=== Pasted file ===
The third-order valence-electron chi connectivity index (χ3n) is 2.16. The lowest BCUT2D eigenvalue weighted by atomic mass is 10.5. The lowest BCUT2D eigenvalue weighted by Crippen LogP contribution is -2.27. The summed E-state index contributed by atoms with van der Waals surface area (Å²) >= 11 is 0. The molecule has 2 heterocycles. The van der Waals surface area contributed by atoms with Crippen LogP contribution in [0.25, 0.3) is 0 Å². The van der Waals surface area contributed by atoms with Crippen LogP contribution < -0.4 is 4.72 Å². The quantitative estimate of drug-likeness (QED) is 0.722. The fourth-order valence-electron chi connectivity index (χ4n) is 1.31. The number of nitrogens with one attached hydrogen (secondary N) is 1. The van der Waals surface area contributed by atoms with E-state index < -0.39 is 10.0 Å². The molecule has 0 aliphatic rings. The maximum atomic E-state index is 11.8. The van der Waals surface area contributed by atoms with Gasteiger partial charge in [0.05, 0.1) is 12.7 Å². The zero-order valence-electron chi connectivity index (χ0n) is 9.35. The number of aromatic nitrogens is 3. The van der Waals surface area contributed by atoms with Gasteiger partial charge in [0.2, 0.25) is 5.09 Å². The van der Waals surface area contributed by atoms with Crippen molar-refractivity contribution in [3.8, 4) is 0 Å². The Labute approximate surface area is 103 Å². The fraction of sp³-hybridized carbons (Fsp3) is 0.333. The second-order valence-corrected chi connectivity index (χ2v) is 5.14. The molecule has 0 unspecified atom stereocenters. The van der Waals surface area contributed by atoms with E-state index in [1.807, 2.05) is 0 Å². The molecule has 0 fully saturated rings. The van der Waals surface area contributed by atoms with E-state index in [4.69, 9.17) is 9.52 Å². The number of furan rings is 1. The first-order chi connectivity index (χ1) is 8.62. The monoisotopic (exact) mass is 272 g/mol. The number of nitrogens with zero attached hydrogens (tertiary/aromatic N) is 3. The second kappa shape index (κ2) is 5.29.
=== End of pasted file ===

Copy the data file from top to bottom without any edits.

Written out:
The third-order valence-electron chi connectivity index (χ3n) is 2.16. The lowest BCUT2D eigenvalue weighted by atomic mass is 10.5. The lowest BCUT2D eigenvalue weighted by Crippen LogP contribution is -2.27. The summed E-state index contributed by atoms with van der Waals surface area (Å²) >= 11 is 0. The molecule has 2 heterocycles. The van der Waals surface area contributed by atoms with Crippen LogP contribution in [0.25, 0.3) is 0 Å². The van der Waals surface area contributed by atoms with Crippen LogP contribution < -0.4 is 4.72 Å². The quantitative estimate of drug-likeness (QED) is 0.722. The fourth-order valence-electron chi connectivity index (χ4n) is 1.31. The number of nitrogens with one attached hydrogen (secondary N) is 1. The van der Waals surface area contributed by atoms with E-state index < -0.39 is 10.0 Å². The molecule has 0 aliphatic rings. The maximum atomic E-state index is 11.8. The van der Waals surface area contributed by atoms with Gasteiger partial charge in [0.05, 0.1) is 12.7 Å². The zero-order valence-electron chi connectivity index (χ0n) is 9.35. The number of aromatic nitrogens is 3. The van der Waals surface area contributed by atoms with Gasteiger partial charge in [0.2, 0.25) is 5.09 Å². The van der Waals surface area contributed by atoms with Crippen molar-refractivity contribution in [3.8, 4) is 0 Å². The Labute approximate surface area is 103 Å². The fraction of sp³-hybridized carbons (Fsp3) is 0.333. The second-order valence-corrected chi connectivity index (χ2v) is 5.14. The molecule has 0 unspecified atom stereocenters. The van der Waals surface area contributed by atoms with E-state index in [1.807, 2.05) is 0 Å². The molecule has 0 fully saturated rings. The van der Waals surface area contributed by atoms with E-state index in [4.69, 9.17) is 9.52 Å². The number of furan rings is 1. The first-order chi connectivity index (χ1) is 8.62. The monoisotopic (exact) mass is 272 g/mol. The number of nitrogens with zero attached hydrogens (tertiary/aromatic N) is 3. The second kappa shape index (κ2) is 5.29.